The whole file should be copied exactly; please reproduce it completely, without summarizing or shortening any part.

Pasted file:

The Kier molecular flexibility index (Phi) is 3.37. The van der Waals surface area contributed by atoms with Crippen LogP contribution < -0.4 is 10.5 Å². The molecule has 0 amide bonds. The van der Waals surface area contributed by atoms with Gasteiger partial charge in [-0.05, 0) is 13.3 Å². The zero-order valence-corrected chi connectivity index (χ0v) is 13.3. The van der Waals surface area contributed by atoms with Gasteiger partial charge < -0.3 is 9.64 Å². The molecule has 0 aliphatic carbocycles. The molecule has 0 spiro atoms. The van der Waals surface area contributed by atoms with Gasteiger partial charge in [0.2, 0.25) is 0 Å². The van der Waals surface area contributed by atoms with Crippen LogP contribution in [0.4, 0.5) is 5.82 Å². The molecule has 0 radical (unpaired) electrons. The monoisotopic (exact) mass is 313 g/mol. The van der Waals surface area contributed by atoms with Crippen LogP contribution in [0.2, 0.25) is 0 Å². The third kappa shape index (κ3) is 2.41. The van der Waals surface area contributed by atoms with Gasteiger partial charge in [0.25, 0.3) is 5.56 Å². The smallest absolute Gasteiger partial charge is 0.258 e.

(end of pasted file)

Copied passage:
The Kier molecular flexibility index (Phi) is 3.37. The van der Waals surface area contributed by atoms with Crippen LogP contribution < -0.4 is 10.5 Å². The molecule has 0 amide bonds. The van der Waals surface area contributed by atoms with Gasteiger partial charge in [-0.05, 0) is 13.3 Å². The zero-order valence-corrected chi connectivity index (χ0v) is 13.3. The van der Waals surface area contributed by atoms with Gasteiger partial charge < -0.3 is 9.64 Å². The molecule has 0 aliphatic carbocycles. The molecule has 0 spiro atoms. The van der Waals surface area contributed by atoms with Gasteiger partial charge in [0.2, 0.25) is 0 Å². The van der Waals surface area contributed by atoms with Crippen LogP contribution in [0.4, 0.5) is 5.82 Å². The molecule has 0 radical (unpaired) electrons. The monoisotopic (exact) mass is 313 g/mol. The van der Waals surface area contributed by atoms with Crippen LogP contribution in [0.2, 0.25) is 0 Å². The third kappa shape index (κ3) is 2.41. The van der Waals surface area contributed by atoms with Gasteiger partial charge in [0.25, 0.3) is 5.56 Å². The smallest absolute Gasteiger partial charge is 0.258 e.